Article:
We can’t control much about the endings in our lives, but we can control where and how we start from. That’s the lesson that I take from this sad start to a new year that still has a lot of potential and joy to be discovered.
In August, on the day that Molly was diagnosed, I sat on the couch and carved a rubber block while she rested in her carrier and slept off her X-Ray tranquilizer. The repetitive motion of the carving helped keep my hands busy while my mind was moving in a lot of new and confusing directions. It was a fun little piece then, and now, I love it not only because it features my favorite subject, but because it reminds me of the beginning of this journey, of Molly’s victory lap. How rich and rewarding and challenging the months in between have been, and how at the end of it, Molly still shines and so do we.
Every end a beginning. Every darkness an opportunity for light. MollyPop, my “Muse who Mews,” inspiring me even now.
Nights were dark behind the pine curtain. I have written before about our relative comfort with cemetaries. I’ve been thinking on that a little more lately, perhaps because it’s the “spooky season” and it’s getting dark a little earlier. But there is more to say, because the bigger picture is that we were just pretty fearless.
We were never really afraid of the dark, period. Literally or figuratively. We weren’t afraid to go out at night, we weren’t afraid to take risks to pull pranks or do silly things. We loved who we loved, no matter what, and we were so loyal to each other long before “Ride or Die” became part of the pop culture lexicon.
As the Bible says, to paraphrase Romans 8:31, if you are for me, then who can be against me? The verse is referencing God, but for us, it was each other as well.
During slumber parties, after we tired of making prank calls, we would inevitably clean out the hosts’ toilet paper supply and load into someone’s car. (Sorry for any rude awakenings, moms and dads!) We would then drive to a house or two or three and proceed to toss toilet paper into the trees, across the shrubs, over the mailbox and whatever else we could. When plain toilet-papering became too predictable, we upped our game to “Oreo-ing” (Take an Oreo apart. Stick the icing half to house or car windows. Eat the other half.); “Forking” (Plant a million forks in someone’s yard); “Hot-Tamale-ing” (Similar to the Oreo, bite a Hot Tamale candy in half and stick it to windows” and general sign leaving (posterboard, markers and phrases that ranged from encouraging to amorous.)
During these attacks of extreme creativity, we were chased by angry people on four-wheelers; had popper firecrackers thrown at our legs, bumbled into a herd of geese and were almost always made to go back and clean up, if the victims’ parents knew ours. Once, in an impressive counter-attack, someone was hiding in a tree watching for us, jumped down and ran to his neighbor’s house (next on our list!) and woke him up so that they could lie in wait for us. I don’t remember what they did to defend themselves, but it was extremely well-played. (Unsurprisingly, that person went on to join the military and plan counterattacks and defensive actions for the government.) Another time, a house light came on and in our infinite wisdom, we fell down in the yard and “played possum.” That person didn’t confront us then, but his college-age girlfriend was absolutely ringing my phone the minute we got back home.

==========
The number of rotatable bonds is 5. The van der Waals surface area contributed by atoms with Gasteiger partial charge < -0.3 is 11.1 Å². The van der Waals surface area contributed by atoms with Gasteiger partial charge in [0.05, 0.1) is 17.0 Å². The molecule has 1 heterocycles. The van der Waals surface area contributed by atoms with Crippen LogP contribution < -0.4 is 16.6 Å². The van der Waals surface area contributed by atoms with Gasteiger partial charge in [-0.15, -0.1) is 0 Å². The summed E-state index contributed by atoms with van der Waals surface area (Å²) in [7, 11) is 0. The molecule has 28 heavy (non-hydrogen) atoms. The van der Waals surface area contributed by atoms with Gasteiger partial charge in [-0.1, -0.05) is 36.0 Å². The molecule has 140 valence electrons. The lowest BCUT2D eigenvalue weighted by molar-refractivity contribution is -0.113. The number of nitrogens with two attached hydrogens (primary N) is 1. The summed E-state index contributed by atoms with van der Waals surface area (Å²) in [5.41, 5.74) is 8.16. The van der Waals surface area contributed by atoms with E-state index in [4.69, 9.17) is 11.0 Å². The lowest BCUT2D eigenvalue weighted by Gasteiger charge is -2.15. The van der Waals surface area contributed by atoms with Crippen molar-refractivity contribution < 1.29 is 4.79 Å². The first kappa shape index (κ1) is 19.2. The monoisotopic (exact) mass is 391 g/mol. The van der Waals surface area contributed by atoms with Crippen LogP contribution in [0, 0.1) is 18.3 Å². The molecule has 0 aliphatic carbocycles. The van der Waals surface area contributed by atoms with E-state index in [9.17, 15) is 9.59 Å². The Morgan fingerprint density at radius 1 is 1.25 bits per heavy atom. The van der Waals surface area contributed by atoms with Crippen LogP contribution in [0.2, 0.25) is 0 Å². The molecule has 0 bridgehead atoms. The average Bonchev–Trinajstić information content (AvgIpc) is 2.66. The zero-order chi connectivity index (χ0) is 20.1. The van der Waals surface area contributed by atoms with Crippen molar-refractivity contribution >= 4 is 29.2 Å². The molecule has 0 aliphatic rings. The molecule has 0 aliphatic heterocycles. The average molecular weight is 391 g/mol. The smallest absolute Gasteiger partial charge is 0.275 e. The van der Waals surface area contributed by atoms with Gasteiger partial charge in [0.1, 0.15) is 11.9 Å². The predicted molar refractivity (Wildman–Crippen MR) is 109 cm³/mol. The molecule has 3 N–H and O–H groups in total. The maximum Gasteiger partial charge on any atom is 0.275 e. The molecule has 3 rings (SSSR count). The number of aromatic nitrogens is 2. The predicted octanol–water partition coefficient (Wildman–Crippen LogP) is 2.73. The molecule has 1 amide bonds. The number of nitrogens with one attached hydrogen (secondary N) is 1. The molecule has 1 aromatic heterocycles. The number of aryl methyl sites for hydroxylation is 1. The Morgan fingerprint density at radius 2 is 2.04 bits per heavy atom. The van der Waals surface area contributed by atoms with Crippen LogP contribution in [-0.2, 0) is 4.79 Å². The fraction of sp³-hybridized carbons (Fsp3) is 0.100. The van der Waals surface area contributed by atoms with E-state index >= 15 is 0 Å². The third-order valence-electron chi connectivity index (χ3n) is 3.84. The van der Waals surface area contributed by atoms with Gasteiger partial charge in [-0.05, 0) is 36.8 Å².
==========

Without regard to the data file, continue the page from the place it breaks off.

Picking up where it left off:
When you’re a champion, others try to knock you down. Once, a group of guys planned to wrap MY house when I was having a slumber party. Luckily (for us!) my mom had turned a mailbox into a bird feeder and hung the metal part from our biggest tree. One of the wrappers, sneaking around, stood up under it and saw stars. They all had to come inside for the adults to decide if he needed medical attention. (He was fine.)
All of these things took place after midnight with very, very minimal supervision. Before we could drive, our parents drove us, but then we were set free. My friend Courtney and I were recently brainstorming ways to entertain her daughters. Wrapping came up, but was then dismissed with “well, now they’d just get shot.”
We could just as easily have been shot then! Or the cops could have come, or someone could have come out of their house and cursed at us, or hurt us in other ways. Were we naive? I don’t think so. I think we were just confident in the dark.
Because we may have been vandals, but we were a UNIT of vandals! My bestie may have thrown that particular toilet paper roll, but if it knocked over a rose bush, we accepted that were all in trouble. We had faith in God, too but at the time we didn’t really articulate it as such. We certainly didn’t go around saying “Every Oreo Stuck Perfectly. God Bless Us, Every One.” or anything like that. But we did have a basic faith that something, someone, somewhere would make sure we would be ok.
And I know we were lucky. I do realize, especially as a grown up, that in some communities and some groups, this kind of “fun” would not be fun at all. We were lucky, and privileged. The worst we got was cleaning duty.
It’s October, almost Halloween, and I had originally wanted to write about things that scared me. But honestly, looking back, the things that scared me weren’t shadows in the dark or bumps in the night, or even the desolate streets and spooky back roads we drove after dark in our clackety “starter cars” before cell phones existed. As I have thought about this and other things we did, I think “wow, we should have been more scared!” Some of the things we did make my heart skip.
But my friends were with me. We were emboldened. We were safe. If we were together, if we were for each other, then who could be against us? There were so many things I truly was scared of – being made fun of, doing something wrong, the asshole on the school bus, my English teacher. But not this. Not this darkness, and not these risks. WE were the things that went bump in the night. WE were the prowlers, the instigators, the throwers of toilet paper and catchers of fireworks and consequences. And we loved every minute of it. Call it naivete’ or call it faith, I mostly call it friendship.